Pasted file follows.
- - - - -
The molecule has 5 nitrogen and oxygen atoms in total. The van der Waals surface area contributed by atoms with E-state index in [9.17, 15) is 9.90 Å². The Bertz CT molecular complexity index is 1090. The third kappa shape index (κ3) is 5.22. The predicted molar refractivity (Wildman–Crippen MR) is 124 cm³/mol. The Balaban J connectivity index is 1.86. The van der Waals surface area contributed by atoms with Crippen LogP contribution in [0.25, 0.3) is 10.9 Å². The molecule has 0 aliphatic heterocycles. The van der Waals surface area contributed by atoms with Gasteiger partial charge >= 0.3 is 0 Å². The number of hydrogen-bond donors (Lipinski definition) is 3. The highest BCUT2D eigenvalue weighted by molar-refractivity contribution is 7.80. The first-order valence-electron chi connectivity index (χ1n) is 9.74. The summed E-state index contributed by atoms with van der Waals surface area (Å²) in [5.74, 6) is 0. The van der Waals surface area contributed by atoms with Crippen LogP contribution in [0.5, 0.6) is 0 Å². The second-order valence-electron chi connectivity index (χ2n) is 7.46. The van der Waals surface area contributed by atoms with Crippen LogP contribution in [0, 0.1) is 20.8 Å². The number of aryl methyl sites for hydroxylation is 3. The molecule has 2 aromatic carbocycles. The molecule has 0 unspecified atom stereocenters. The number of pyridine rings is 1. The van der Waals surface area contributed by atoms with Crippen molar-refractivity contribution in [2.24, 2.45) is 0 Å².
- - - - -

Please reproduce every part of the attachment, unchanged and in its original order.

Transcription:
The molecule has 5 nitrogen and oxygen atoms in total. The van der Waals surface area contributed by atoms with E-state index in [9.17, 15) is 9.90 Å². The Bertz CT molecular complexity index is 1090. The third kappa shape index (κ3) is 5.22. The predicted molar refractivity (Wildman–Crippen MR) is 124 cm³/mol. The Balaban J connectivity index is 1.86. The van der Waals surface area contributed by atoms with Crippen LogP contribution in [0.25, 0.3) is 10.9 Å². The molecule has 0 aliphatic heterocycles. The van der Waals surface area contributed by atoms with Gasteiger partial charge >= 0.3 is 0 Å². The number of hydrogen-bond donors (Lipinski definition) is 3. The highest BCUT2D eigenvalue weighted by molar-refractivity contribution is 7.80. The first-order valence-electron chi connectivity index (χ1n) is 9.74. The summed E-state index contributed by atoms with van der Waals surface area (Å²) in [5.74, 6) is 0. The van der Waals surface area contributed by atoms with Crippen LogP contribution in [0.5, 0.6) is 0 Å². The second-order valence-electron chi connectivity index (χ2n) is 7.46. The van der Waals surface area contributed by atoms with Crippen LogP contribution in [0, 0.1) is 20.8 Å². The number of aryl methyl sites for hydroxylation is 3. The molecule has 2 aromatic carbocycles. The molecule has 0 unspecified atom stereocenters. The number of pyridine rings is 1. The van der Waals surface area contributed by atoms with Crippen molar-refractivity contribution in [2.24, 2.45) is 0 Å².